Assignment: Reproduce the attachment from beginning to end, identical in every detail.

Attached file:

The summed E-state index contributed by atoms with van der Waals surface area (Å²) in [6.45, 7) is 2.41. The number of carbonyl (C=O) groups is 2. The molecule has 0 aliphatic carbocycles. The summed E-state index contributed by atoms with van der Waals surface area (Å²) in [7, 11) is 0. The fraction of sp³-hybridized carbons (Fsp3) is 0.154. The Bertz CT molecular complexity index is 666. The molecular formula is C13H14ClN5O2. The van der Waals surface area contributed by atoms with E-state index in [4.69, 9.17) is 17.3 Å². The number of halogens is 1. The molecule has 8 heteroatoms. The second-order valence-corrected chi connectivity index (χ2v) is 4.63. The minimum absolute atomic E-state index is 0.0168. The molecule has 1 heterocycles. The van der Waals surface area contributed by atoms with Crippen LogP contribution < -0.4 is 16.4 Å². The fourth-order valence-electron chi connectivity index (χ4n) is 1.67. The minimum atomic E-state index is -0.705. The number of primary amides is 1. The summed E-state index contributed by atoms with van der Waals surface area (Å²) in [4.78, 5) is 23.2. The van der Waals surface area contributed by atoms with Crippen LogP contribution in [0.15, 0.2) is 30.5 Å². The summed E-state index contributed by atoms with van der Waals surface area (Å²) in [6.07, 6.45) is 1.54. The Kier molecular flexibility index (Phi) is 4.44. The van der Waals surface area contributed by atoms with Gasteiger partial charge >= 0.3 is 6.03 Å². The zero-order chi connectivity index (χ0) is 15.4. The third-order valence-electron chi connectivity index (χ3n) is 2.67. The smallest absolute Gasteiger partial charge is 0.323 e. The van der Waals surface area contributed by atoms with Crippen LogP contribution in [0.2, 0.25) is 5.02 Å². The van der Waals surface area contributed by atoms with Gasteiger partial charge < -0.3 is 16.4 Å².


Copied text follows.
The summed E-state index contributed by atoms with van der Waals surface area (Å²) in [6.45, 7) is 2.41. The number of carbonyl (C=O) groups is 2. The molecule has 0 aliphatic carbocycles. The summed E-state index contributed by atoms with van der Waals surface area (Å²) in [7, 11) is 0. The fraction of sp³-hybridized carbons (Fsp3) is 0.154. The Bertz CT molecular complexity index is 666. The molecular formula is C13H14ClN5O2. The van der Waals surface area contributed by atoms with E-state index in [4.69, 9.17) is 17.3 Å². The number of halogens is 1. The molecule has 8 heteroatoms. The second-order valence-corrected chi connectivity index (χ2v) is 4.63. The minimum absolute atomic E-state index is 0.0168. The molecule has 1 heterocycles. The van der Waals surface area contributed by atoms with Crippen LogP contribution < -0.4 is 16.4 Å². The fourth-order valence-electron chi connectivity index (χ4n) is 1.67. The minimum atomic E-state index is -0.705. The number of primary amides is 1. The summed E-state index contributed by atoms with van der Waals surface area (Å²) in [4.78, 5) is 23.2. The van der Waals surface area contributed by atoms with Crippen LogP contribution in [0.15, 0.2) is 30.5 Å². The summed E-state index contributed by atoms with van der Waals surface area (Å²) in [6.07, 6.45) is 1.54. The Kier molecular flexibility index (Phi) is 4.44. The van der Waals surface area contributed by atoms with Gasteiger partial charge >= 0.3 is 6.03 Å². The zero-order chi connectivity index (χ0) is 15.4. The third-order valence-electron chi connectivity index (χ3n) is 2.67. The smallest absolute Gasteiger partial charge is 0.323 e. The van der Waals surface area contributed by atoms with Crippen LogP contribution in [0.2, 0.25) is 5.02 Å². The van der Waals surface area contributed by atoms with Gasteiger partial charge < -0.3 is 16.4 Å².